At Church

MegaChurch, Fl — I learned at church the other day that you can buy a set of highlighters specifically marketed to use on your bible. The thin pages may require a particularly delicate highlighter. I don’t know, but you also can get a four-color pen that is sold as a bible underlining tool. In the same place, which is the bookstore of the particular church I was visiting, you can choose from a great number of books written to provide guidance with life’s choices. “Eat the Cookie, Buy the Shoes” was the title of one, the subtitle “giving yourself permission to lighten up” providing a hint of the good news inside, Chapter 4 “God Likes a Party.”

Which is good news, to the extent that it is news. I’m not sure. What kind of party? Not like a Sodom and Gomorrah one, I’m thinking. Depending on your interpretation of that story. Anyway, it was all reassuring that inside the church could be just like outside the church, which can be a good thing.

I was in this one because, having been raised as an orthodox atheist, I want to know more about shared understandings of the sacred and spiritual. I’ve been to Baptist, Methodist, Pentecostal, Episcopalian, AME, and synagogues — in New York, Zambia, Dublin, Richmond, Virginia, for that reason.

“A house of worship is a house of worship, to me; I’ll go to all of them, Baptist, Methodist, synagogue, ” one of the women clustered in my coop’s pool surprised me by saying today. She was in the midst of a conversation of who had gotten ashes yesterday. I was reading a book and didn’t want to talk so I didn’t chime in to say “two minds one thought,” but also because they really are different. Churches are like a box of chocolates — you never know what you’re going to get.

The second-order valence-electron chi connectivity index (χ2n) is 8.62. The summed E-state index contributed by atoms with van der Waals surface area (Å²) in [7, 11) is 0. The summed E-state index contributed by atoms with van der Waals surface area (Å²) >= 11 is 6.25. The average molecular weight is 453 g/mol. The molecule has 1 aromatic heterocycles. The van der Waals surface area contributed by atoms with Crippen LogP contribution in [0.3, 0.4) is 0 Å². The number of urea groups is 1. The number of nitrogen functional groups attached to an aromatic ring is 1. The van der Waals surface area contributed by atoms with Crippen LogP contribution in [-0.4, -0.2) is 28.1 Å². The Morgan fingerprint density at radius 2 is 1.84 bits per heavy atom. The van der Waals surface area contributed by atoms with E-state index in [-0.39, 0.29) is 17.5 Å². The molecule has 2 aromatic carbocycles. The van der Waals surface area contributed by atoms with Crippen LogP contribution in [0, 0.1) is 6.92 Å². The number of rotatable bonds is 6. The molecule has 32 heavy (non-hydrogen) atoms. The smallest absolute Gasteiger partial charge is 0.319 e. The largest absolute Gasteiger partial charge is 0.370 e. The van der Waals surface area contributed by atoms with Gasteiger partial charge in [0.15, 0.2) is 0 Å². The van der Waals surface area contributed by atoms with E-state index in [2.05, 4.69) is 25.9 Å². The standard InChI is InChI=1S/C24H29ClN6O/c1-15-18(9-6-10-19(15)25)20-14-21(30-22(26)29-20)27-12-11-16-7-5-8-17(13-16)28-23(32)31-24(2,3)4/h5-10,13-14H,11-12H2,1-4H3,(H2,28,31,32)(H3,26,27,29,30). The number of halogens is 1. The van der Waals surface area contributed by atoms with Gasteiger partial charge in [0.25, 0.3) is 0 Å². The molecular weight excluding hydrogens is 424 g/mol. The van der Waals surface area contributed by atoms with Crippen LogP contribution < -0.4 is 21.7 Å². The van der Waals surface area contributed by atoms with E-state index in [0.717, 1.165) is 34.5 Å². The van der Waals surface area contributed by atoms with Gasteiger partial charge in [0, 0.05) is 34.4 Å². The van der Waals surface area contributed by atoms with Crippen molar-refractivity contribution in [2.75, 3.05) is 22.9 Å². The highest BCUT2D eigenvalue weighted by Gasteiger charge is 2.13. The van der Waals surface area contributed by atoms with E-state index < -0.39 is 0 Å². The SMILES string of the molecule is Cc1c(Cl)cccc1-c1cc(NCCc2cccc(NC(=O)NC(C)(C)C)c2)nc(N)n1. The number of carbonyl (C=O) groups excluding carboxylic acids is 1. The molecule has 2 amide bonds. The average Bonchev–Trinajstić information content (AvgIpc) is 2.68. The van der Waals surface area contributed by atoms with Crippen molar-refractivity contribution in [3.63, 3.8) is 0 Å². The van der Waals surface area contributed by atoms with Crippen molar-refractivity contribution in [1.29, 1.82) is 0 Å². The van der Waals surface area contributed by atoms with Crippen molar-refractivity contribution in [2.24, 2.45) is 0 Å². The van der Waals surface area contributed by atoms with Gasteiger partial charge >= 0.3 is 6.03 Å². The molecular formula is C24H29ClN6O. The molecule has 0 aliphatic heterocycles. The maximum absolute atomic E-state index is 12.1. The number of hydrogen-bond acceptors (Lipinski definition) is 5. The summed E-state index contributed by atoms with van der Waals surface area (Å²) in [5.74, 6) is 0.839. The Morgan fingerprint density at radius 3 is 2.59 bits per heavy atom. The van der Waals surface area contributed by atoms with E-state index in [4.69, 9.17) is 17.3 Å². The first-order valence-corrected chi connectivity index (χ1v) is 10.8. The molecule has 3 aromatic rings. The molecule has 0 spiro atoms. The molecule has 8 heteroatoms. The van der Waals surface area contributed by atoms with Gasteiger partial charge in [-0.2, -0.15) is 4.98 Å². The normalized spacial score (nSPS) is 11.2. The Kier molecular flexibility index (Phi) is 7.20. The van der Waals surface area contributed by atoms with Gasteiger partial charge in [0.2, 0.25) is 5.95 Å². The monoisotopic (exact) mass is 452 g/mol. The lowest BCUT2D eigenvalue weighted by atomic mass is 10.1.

In Zambia, (Baptist and Pentecostal) the services are long, crowded, tend toward fire, brimstone and homophobia, and the benches are hard. In the synagogues I’ve been to, I had to sit in the balcony and couldn’t follow most of what was going on. In the Episcopal churches I can follow most of it, my mind wanders, and I love the melodies of the hymns. Aside from that, I can’t generalize.

A guiding principle of the one I went to the other day — with the bookstore, the cafe, the band, the ladies room with a line, the jokey delivery of the sermon — seemed to be to minimize the distance between inside and outside. But also to feel part of something by going in. The problem was I didn’t. The pastor resorted to tired sexual stereotypes for humor. That bothered my friend slightly more than it did me, but only because having grown up in an era when that kind of kidding peaked, my scar tissue has impaired nerve endings. I don’t think its a helpful way to make us closer to each other and our higher natures though. And it is at least as alienating as being sent to sit in the balcony. I didn’t get the joke.

That night, by some coincidence, I saw “For the Bible Tells Me So” an exploration of the interaction between organized religion and homophobia. It followed five families, all of whom suffered, in varying degrees because of what they believed, or didn’t know about homosexuality. In some cases their churches fostered outright hatred and intolerance. In the case of Bishop Eugene Robinson, the church gave its parishioners a chance to be part of a better world. In most cases the church did nothing.

And nothing, amid the tired jokes, no greater knowledge of how we can realize the promise and purpose of our shared humanity, is what I walked away with Sunday. The sermon was about the church being the bride of Christ, and how we all should work to get the bride ready, because He is coming soon. I don’t know how He will judge what he finds, but I believe history will judge the churches that stay silent or rooted in the past.

 

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